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A lively, insightful account of FDR’s early years.

An account of Franklin D. Roosevelt’s (1882–1945) first few years in politics.

FDR began his career in the shadow of Theodore Roosevelt, America’s most famous politician. By TR’s death in 1919, FDR was a fairly prominent national figure and the 1920 Democratic candidate for vice president. This is where veteran historian Weintraub (Pearl Harbor Christmas: A World at War, December 1941, 2011, etc.) ends this perceptive demi-biography of FDR’s political maturation under the eyes of two other great presidents. Barely related to Theodore (Eleanor was his niece), Franklin cashed in on his famous name but also worked hard in 1910 to win an upset victory and enter New York State’s legislature nearly 30 years after his namesake. He became popular among New York Democrats, and his defiance of Tammany Hall to support Woodrow Wilson in 1912 earned him appointment as assistant secretary of the Navy. Like TR, appointed to the same office in 1897, FDR took advantage of an easygoing boss to run the department with a pugnacious advocacy of naval expansion that made him a beloved figure in the service until the end of his life. The book is largely an account of his activities during eight years as an energetic member of the Woodrow Wilson administration, during which he refined the skills and met the men (and a few women) who figured in his own presidency. Weintraub does not ignore an unhappy Eleanor, rarely at his side, harassed with caring for six children and several large households and already suspicious of his wandering eye. Her political career did not blossom until the children were grown and FDR was in a wheelchair.

A lively, insightful account of FDR’s early years.

Pub Date: Oct. 8, 2013

ISBN: 978-0-306-82118-9

Page Count: 288

Publisher: Da Capo

Review Posted Online: July 28, 2013

Kirkus Reviews Issue: Aug. 15, 2013

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The author's youthfulness helps to assure the inevitable comparison with the Anne Frank diary although over and above the...

Elie Wiesel spent his early years in a small Transylvanian town as one of four children.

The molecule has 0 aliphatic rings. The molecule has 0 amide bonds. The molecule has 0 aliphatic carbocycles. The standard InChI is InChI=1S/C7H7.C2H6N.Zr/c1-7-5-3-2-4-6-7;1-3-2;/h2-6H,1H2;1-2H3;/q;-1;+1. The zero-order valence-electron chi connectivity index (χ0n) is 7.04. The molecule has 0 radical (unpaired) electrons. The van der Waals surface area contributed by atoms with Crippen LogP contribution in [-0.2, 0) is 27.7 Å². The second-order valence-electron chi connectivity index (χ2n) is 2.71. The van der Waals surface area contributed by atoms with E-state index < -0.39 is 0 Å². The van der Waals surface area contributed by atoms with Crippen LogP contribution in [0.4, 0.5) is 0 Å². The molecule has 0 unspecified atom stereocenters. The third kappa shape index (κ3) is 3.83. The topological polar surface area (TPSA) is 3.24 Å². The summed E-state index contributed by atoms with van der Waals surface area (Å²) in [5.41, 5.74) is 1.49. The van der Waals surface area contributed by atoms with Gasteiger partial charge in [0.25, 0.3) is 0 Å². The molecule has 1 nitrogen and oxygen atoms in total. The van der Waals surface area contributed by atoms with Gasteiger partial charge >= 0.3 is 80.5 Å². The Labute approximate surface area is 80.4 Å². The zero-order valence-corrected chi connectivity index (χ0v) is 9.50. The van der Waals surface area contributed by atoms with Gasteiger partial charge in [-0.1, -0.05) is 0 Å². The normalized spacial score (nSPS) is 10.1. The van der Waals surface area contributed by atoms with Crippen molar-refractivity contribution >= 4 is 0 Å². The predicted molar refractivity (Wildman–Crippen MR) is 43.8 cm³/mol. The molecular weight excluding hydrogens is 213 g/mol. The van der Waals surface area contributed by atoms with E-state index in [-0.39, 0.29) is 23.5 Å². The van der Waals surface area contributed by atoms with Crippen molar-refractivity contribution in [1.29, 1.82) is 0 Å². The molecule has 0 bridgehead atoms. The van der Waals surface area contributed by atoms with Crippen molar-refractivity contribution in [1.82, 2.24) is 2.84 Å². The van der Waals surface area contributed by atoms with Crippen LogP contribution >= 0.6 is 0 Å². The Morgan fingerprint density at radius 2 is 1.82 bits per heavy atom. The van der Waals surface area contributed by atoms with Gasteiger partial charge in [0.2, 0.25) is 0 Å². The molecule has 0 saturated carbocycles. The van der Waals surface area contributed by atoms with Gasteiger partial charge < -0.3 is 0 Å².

He was the only one of the family to survive what Francois Maurois, in his introduction, calls the "human holocaust" of the persecution of the Jews, which began with the restrictions, the singularization of the yellow star, the enclosure within the ghetto, and went on to the mass deportations to the ovens of Auschwitz and Buchenwald. There are unforgettable and horrifying scenes here in this spare and sombre memoir of this experience of the hanging of a child, of his first farewell with his father who leaves him an inheritance of a knife and a spoon, and of his last goodbye at Buchenwald his father's corpse is already cold let alone the long months of survival under unconscionable conditions. 

The author's youthfulness helps to assure the inevitable comparison with the Anne Frank diary although over and above the sphere of suffering shared, and in this case extended to the death march itself, there is no spiritual or emotional legacy here to offset any reader reluctance.

Pub Date: Jan. 16, 2006

ISBN: 0374500010

Page Count: 120

Publisher: Hill & Wang

Review Posted Online: Oct. 7, 2011

Kirkus Reviews Issue: Jan. 15, 2006

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Well-told and admonitory.

Young-rags-to-mature-riches memoir by broker and motivational speaker Gardner.

Born and raised in the Milwaukee ghetto, the author pulled himself up from considerable disadvantage. He was fatherless, and his adored mother wasn’t always around; once, as a child, he spied her at a family funeral accompanied by a prison guard. When beautiful, evanescent Moms was there, Chris also had to deal with Freddie “I ain’t your goddamn daddy!” Triplett, one of the meanest stepfathers in recent literature. Chris did “the dozens” with the homies, boosted a bit and in the course of youthful adventure was raped. His heroes were Miles Davis, James Brown and Muhammad Ali. Meanwhile, at the behest of Moms, he developed a fondness for reading. He joined the Navy and became a medic (preparing badass Marines for proctology), and a proficient lab technician. Moving up in San Francisco, married and then divorced, he sold medical supplies. He was recruited as a trainee at Dean Witter just around the time he became a homeless single father. All his belongings in a shopping cart, Gardner sometimes slept with his young son at the office (apparently undiscovered by the night cleaning crew). The two also frequently bedded down in a public restroom. After Gardner’s talents were finally appreciated by the firm of Bear Stearns, his American Dream became real. He got the cool duds, hot car and fine ladies so coveted from afar back in the day. He even had a meeting with Nelson Mandela. Through it all, he remained a prideful parent. His own no-daddy blues are gone now.

Well-told and admonitory.

Pub Date: June 1, 2006

ISBN: 0-06-074486-3

Page Count: 320

Publisher: Amistad/HarperCollins

Review Posted Online: May 19, 2010

Kirkus Reviews Issue: March 15, 2006

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